In looking at the story of Cain and Abel, it is appropriate to say that the frustration-induced criminality theory explains the scenario that took place between the two. The theory herein espouses that when persons develop or experience a feeling or obstacle preventing them from attaining their goal or objective, they result to aggression (Bartol & Bartol, 2016). The aggression can be channeled to several objects or reflect certain behaviors. In the case of Cain and Abel, Cain was seeking recognition and acceptance from God. His sacrifice, as opposed to that of Abel, did not burn and hence was not accepted (King James Bible, 2011). Therefore, Abel was the obstacle between his acceptance by God and that frustrated him. He then resulted to aggression that saw him channel it to his brother and thereby killing him maybe hoping that God would finally prefer him. Therefore, the theory pretty much explains what happened between Abel and Cain.

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On the other hand, differential association-reinforcement theory can also be used to explain the incident between Cain and Abel. At first, the theory espouses that criminal behavior arises from normal learning and punishments and reinforcements are used to correct or modify behavior (Bartol & Bartol, 2016). Here, reinforcements are focused on increasing or enhancing desirable behavior while punishments are focused on reducing undesirable behavior (Bartol & Bartol, 2016). Therefore, the story of Abel and Cain can be explained on two perspectives.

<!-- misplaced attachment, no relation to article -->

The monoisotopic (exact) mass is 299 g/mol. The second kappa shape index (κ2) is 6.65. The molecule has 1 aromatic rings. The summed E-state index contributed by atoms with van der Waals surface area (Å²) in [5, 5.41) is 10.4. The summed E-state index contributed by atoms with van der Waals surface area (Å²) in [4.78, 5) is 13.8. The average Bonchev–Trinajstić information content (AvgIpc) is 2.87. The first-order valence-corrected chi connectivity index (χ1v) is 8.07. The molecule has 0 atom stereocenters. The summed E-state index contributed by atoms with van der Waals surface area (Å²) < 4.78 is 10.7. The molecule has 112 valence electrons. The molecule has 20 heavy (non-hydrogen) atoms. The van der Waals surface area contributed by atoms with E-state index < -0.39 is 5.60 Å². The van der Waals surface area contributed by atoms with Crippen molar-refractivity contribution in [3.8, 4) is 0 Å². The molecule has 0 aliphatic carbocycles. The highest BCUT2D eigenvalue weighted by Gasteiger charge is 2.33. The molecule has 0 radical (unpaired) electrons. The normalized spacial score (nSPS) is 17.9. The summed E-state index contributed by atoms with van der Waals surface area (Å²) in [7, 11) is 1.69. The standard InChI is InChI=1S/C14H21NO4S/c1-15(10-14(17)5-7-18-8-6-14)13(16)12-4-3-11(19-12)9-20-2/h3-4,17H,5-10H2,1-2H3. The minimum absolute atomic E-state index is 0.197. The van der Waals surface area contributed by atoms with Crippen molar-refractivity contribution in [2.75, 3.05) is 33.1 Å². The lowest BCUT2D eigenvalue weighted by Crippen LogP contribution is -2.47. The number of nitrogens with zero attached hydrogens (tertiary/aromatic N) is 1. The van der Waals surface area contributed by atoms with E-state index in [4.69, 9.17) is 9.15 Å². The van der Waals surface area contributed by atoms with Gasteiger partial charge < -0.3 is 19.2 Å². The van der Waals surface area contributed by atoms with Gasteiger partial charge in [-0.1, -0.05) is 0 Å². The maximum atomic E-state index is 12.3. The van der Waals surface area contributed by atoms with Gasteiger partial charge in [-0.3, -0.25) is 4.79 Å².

One, the probable reason Cain’s sacrifice was not accepted by God was due to his attitude and intent. In that case, God had to teach him a lesson by refusing to accept his sacrifice in the hope of addressing the undesirable behavior. Second, God also punished Abel for his entire life for killing his brother out of jealousy, and that was also another way of addressing his undesirable behavior in making sure he would not commit such a sin again.

    References
  • Bartol, C. R., & Bartol, A. M. (2016). Criminal behavior: A psychological approach. Boston: Pearson.
  • King James Bible. (2011). Cain and Abel: Genesis 4: 1-18. Ann Arbor, Mich.: Proquest LLC.